Hal shrugged. “It’s not a problem.” He climbed down into the hull and knelt beside the keel, indicating the existing support. “We leave this in place, so that the strength is retained, and we shape a meter-long piece to match it, and attach it behind the existing support.”
Anders chewed his lip. “Yes. I suppose that’d work.”
“But why set the mast farther astern?” Bjarni asked.
“The new fore and aft yards will reach right to the bow,” Hal explained, “and that will put more downward pressure on the bow when you’re under sail. This way, we’ll compensate for that pressure.” He indicated with his hand, describing an angle behind the mast support. “We could even slope the edge of the new piece back a little toward the stern. That’d let us rake the mast back and give us even better purchase.”
“Hmmm,” said Anders.
The worried look was back on Bjarni’s face. He hadn’t understood the technical details Hal had spouted so confidently. But he understood “hmmm.” “Hmmm” meant Anders wasn’t convinced.
“Never mind raking it back,” Bjarni said quickly. “I want my mast to stand square. Masts are supposed to stand square. That’s what masts do. They stand . . . square. Always have.”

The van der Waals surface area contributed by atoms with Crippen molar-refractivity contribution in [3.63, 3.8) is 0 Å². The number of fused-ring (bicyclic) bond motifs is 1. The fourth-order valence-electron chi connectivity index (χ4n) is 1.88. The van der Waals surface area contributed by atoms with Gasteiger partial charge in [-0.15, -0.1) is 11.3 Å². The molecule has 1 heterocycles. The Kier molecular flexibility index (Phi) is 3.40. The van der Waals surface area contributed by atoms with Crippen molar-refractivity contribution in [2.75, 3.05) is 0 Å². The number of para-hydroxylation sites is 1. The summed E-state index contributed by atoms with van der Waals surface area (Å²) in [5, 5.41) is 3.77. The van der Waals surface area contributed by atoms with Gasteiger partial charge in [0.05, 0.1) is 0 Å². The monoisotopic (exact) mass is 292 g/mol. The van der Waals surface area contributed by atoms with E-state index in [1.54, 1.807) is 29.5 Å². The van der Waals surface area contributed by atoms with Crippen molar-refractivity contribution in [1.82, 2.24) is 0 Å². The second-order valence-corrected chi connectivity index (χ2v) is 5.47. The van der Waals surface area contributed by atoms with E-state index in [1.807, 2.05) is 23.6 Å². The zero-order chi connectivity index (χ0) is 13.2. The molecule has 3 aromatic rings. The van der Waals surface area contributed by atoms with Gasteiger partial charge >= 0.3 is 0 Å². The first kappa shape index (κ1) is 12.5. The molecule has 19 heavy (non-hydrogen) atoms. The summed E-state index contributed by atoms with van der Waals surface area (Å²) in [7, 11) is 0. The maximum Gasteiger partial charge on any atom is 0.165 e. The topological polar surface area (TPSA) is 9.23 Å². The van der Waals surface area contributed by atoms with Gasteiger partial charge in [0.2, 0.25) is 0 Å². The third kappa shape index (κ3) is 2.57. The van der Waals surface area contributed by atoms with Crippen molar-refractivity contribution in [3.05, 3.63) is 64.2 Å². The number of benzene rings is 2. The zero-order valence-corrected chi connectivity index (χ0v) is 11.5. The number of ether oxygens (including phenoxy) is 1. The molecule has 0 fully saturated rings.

After all, he thought, a raked mast would be a little too exotic.
Hal grinned at him. He’d overseen the conversion of four square-rigged wolfships to the Heron sail plan in the past months. He was used to the older skirls’ conservative views.
“Whatever you say,” he replied agreeably. He stood and clambered up the sloping inside of the hull toward the gantry. Anders reached down a hand to help him.
“Now, have you made up your mind about the fin keel?” Hal asked. He knew what the answer was going to be, even before Bjarni’s head began to shake from side to side.
“I don’t want you cutting any holes in the bottom of my ship,” he said. “She might sink.”
Hal smiled reassuringly at him. “I did the same to the Heron,” he pointed out. “And she hasn’t sunk so far.”
Bjarni continued his head-shaking. “That’s as may be,” he said. “But I don’t see any good coming from cutting a hole in the bottom of a ship. It goes against nature.” He noticed Hal’s tolerant smile and frowned. He didn’t enjoy being patronized by a boy, even if he suspected that the boy might be right.
“I don’t care that you did it in your ship,” he said. “It might just be luck that she hasn’t sunk . . .” He paused, and added in a meaningful tone, “So far.”
Hal shrugged. He hadn’t expected Bjarni to agree to a fin keel. None of the wolfship skirls had done so thus far.
“Suit yourself,” he said. He turned to Anders. “So, can you get your men started on an extension for the mast support? I can send you over a design sketch if you’d like.”